An ounce of performance is worth pounds of promises.  Mae West

The ultimate judgment of an organization is their performance. The lasting impression of an organization is much more likely to be based on the last impression or experience rather than the initial promise.

Deliver on promises by under promising at the start.  By looking for ways to deliver a little bit more.  By being clear when you cannot do something.  By understanding that performance is what makes the lasting impression.

Exceed the Promise.

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Dear Customer, What do you expect? – 8/31/21

Posted on in Customer Service Tip of the Week Please leave a comment

Studies show that 40% of customer dissatisfaction was because the company didn’t meet the customer’s expectations.  The company overpromised and under delivered, or the company didn’t even do the bare minimum of what the customer expected.

To avoid dissatisfying your customer, meet or exceed their expectation.  Simple, right?  It only gets simple if first you know the customer’s expectation.  So, when you’re interacting with your customer, here are some good questions to ask to uncover your customer’s expectations about the product or service you’re delivering:

  • For WHO, ask: Will you need guidance in setting this up/getting this to work? Reason to Ask:  If you’re providing a service, you’ll identify what they expect in terms of educational support.  Make sure they know what to do with the product or service you’ll provide.  This question is all about them.
  • For WHEN, ask: By when do you need this service? Reason to Ask:  If you’re shipping a product, you want to know when they need it delivered so you don’t provide it later than needed.  This question is about timing.
  • For WHERE, ask: Where would you like this product delivered (or this service performed)? Reason to Ask:  If they want something delivered, you’ll identify where they’d like it delivered, how they’d like it packaged, etc.  Don’t deliver to the wrong location; don’t package the service/product incorrectly.  This question is about location.
  • For HOW, ask: How do you intend to use this? Reason to Ask:  Make sure you understand how they plan to apply your service/product to their need.  This question is about the product’s use or benefit.

 
These questions address the “Who, When, Where, and How” of “What” service is being delivered.

Identify the expectation; deliver the satisfaction.

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Back to Reality…for Customer Expectations – 7/30/19

Posted on in Customer Service Tip of the Week Please leave a comment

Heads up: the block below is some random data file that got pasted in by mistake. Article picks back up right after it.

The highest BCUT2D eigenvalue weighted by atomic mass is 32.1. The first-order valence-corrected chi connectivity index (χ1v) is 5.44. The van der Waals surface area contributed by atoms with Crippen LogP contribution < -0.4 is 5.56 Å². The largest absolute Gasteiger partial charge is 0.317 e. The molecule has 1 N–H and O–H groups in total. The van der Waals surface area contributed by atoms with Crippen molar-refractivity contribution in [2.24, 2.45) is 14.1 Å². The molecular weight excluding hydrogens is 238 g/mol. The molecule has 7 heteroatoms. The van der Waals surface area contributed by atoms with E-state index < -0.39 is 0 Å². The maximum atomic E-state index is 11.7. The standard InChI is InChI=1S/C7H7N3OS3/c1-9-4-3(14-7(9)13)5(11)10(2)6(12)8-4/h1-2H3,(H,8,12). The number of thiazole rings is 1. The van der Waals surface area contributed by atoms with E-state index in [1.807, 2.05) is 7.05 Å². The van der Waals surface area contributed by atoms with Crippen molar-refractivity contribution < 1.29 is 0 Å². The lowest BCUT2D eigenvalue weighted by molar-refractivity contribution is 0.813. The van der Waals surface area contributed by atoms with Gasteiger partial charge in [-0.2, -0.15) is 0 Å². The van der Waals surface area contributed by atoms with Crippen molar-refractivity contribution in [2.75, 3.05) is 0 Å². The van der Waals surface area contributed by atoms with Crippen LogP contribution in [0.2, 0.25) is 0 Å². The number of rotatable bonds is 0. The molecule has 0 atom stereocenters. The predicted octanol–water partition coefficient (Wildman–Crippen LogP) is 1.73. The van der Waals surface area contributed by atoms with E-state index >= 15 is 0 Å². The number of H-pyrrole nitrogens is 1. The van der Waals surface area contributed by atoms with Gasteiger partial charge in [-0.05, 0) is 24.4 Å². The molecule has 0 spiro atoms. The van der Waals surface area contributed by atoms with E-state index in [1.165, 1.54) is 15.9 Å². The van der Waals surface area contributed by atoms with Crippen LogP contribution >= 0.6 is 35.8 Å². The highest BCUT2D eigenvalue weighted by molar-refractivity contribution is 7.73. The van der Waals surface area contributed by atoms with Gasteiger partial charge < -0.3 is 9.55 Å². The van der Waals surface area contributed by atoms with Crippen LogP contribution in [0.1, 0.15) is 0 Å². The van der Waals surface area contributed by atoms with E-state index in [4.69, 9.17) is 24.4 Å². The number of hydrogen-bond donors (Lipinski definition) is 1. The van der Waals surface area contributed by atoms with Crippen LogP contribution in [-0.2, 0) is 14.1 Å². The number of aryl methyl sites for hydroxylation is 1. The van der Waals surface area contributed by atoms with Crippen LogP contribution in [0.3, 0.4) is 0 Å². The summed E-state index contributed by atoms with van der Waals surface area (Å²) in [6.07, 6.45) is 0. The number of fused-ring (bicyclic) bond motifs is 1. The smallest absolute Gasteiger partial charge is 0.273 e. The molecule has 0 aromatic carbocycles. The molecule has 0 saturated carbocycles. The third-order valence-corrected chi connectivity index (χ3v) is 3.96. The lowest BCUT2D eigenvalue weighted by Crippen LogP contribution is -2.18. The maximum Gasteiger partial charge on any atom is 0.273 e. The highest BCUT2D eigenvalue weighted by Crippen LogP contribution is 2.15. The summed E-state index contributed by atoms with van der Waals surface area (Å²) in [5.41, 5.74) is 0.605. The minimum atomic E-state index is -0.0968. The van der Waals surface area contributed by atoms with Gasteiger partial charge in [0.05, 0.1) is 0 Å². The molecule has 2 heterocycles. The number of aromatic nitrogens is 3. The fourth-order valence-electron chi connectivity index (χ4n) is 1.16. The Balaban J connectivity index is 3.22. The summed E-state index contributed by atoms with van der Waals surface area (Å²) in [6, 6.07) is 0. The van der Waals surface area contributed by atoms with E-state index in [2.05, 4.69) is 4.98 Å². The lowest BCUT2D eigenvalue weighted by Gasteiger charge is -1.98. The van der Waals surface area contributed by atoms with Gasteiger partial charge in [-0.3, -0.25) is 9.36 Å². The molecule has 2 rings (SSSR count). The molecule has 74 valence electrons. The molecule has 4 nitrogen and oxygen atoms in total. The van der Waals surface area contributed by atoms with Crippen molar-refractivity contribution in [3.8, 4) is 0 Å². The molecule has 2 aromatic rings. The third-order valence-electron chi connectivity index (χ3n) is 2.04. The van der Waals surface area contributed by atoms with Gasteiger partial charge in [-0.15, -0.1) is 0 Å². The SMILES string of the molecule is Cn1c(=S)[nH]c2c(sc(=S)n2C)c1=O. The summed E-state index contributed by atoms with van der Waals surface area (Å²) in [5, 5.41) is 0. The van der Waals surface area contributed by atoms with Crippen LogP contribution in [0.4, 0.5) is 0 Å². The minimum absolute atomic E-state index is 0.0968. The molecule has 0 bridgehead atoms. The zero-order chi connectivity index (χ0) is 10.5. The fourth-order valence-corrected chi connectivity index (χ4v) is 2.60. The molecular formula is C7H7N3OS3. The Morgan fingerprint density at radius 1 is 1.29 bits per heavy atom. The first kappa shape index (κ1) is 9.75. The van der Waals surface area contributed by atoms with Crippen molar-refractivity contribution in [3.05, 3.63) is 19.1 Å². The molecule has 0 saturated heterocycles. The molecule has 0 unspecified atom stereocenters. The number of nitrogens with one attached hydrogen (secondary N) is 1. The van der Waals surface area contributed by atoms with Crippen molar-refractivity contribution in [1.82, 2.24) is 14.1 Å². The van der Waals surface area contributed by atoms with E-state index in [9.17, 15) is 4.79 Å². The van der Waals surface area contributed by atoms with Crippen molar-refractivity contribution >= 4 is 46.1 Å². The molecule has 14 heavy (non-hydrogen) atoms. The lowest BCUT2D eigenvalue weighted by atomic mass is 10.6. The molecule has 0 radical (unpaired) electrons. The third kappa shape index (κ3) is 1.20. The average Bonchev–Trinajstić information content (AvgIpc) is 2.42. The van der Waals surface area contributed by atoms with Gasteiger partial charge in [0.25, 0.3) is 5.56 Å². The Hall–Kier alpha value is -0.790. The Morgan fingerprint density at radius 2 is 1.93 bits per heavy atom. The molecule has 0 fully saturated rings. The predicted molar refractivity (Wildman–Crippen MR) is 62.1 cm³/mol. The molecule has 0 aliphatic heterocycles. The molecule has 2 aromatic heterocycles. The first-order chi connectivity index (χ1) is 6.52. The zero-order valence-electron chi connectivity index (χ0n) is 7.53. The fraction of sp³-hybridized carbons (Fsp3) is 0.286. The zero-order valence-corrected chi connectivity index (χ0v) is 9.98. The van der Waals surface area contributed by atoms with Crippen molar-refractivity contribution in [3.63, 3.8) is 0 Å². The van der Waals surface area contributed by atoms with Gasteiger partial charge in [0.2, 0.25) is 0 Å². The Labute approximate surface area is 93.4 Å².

Have you ever walked into a patient registration area of a hospital and seen a sign that said “if you’ve been waiting longer than 15 minutes, please see the receptionist?”

Have you ever called a customer service number and been told by a recording that “the average hold time is ‘X’ minutes?”

Have you ever begun the process of getting a permit to build a deck on a home and been given a form that says what each step in the process involves, when you need to do each step (including inspections), and whom you need to contact?

You may reply “no” to all of these or “yes” to some, but these are examples of companies who understand the importance of trying to set or manage customer expectations. These companies understand that that first person may complain after waiting 5 minutes if they don’t realize that a 15-minute wait is realistic. These companies realize that that second customer may get irate or take their business elsewhere if they had to wait on the phone 2 minutes but might be more patient if their expectation is a 3-minute wait. These companies understand that a customer educated on a process is more comfortable and less likely to have issues with it, less likely to do things incorrectly.

Companies who attempt to proactively set or manage expectations understand the importance of the customer having some concept in their mind of what the reality is going to be; that makes it more likely that the customer will be satisfied with the experience, and the employee won’t have to deal with an irate customer.

Where can your company proactively set an expectation with customers about how long a process will take, how long a wait might be, what actions are about to take place, or what they need to do?

Determine where the opportunities to set expectations exist, and then use signage, messaging, documentation, and direct one-on-one conversations to do whatever you can to set (or reset) your customers’ expectations.

Get customer expectations back to reality.